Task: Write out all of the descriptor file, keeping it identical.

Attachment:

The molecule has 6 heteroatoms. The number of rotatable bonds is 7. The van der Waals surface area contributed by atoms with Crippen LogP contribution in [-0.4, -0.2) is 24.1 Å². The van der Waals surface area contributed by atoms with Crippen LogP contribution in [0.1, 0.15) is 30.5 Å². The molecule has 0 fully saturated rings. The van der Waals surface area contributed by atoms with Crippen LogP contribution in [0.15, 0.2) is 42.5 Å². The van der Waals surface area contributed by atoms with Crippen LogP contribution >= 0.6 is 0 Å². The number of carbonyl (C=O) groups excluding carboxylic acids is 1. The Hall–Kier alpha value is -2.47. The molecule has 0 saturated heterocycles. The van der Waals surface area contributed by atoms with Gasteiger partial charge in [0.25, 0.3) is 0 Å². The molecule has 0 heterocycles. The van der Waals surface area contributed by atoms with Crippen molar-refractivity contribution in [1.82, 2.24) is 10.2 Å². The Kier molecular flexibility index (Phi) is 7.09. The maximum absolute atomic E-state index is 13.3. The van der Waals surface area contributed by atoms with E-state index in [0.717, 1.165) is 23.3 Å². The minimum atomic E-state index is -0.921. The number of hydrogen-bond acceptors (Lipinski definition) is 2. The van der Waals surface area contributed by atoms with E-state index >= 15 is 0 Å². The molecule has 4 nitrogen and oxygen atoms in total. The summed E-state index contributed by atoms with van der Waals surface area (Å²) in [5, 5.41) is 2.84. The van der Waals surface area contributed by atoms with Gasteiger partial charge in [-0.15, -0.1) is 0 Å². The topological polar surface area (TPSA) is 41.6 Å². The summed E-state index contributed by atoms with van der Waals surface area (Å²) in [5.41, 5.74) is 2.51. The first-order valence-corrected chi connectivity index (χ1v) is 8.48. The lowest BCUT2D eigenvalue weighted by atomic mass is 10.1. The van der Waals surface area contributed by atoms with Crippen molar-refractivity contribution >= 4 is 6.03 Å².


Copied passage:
The molecule has 6 heteroatoms. The number of rotatable bonds is 7. The van der Waals surface area contributed by atoms with Crippen LogP contribution in [-0.4, -0.2) is 24.1 Å². The van der Waals surface area contributed by atoms with Crippen LogP contribution in [0.1, 0.15) is 30.5 Å². The molecule has 0 fully saturated rings. The van der Waals surface area contributed by atoms with Crippen LogP contribution in [0.15, 0.2) is 42.5 Å². The van der Waals surface area contributed by atoms with Crippen LogP contribution >= 0.6 is 0 Å². The number of carbonyl (C=O) groups excluding carboxylic acids is 1. The Hall–Kier alpha value is -2.47. The molecule has 0 saturated heterocycles. The van der Waals surface area contributed by atoms with Gasteiger partial charge in [0.25, 0.3) is 0 Å². The molecule has 0 heterocycles. The van der Waals surface area contributed by atoms with Crippen molar-refractivity contribution in [1.82, 2.24) is 10.2 Å². The Kier molecular flexibility index (Phi) is 7.09. The maximum absolute atomic E-state index is 13.3. The van der Waals surface area contributed by atoms with E-state index in [0.717, 1.165) is 23.3 Å². The minimum atomic E-state index is -0.921. The number of hydrogen-bond acceptors (Lipinski definition) is 2. The van der Waals surface area contributed by atoms with E-state index >= 15 is 0 Å². The molecule has 4 nitrogen and oxygen atoms in total. The summed E-state index contributed by atoms with van der Waals surface area (Å²) in [5, 5.41) is 2.84. The van der Waals surface area contributed by atoms with Gasteiger partial charge in [-0.15, -0.1) is 0 Å². The topological polar surface area (TPSA) is 41.6 Å². The summed E-state index contributed by atoms with van der Waals surface area (Å²) in [5.41, 5.74) is 2.51. The first-order valence-corrected chi connectivity index (χ1v) is 8.48. The lowest BCUT2D eigenvalue weighted by atomic mass is 10.1. The van der Waals surface area contributed by atoms with Crippen molar-refractivity contribution >= 4 is 6.03 Å².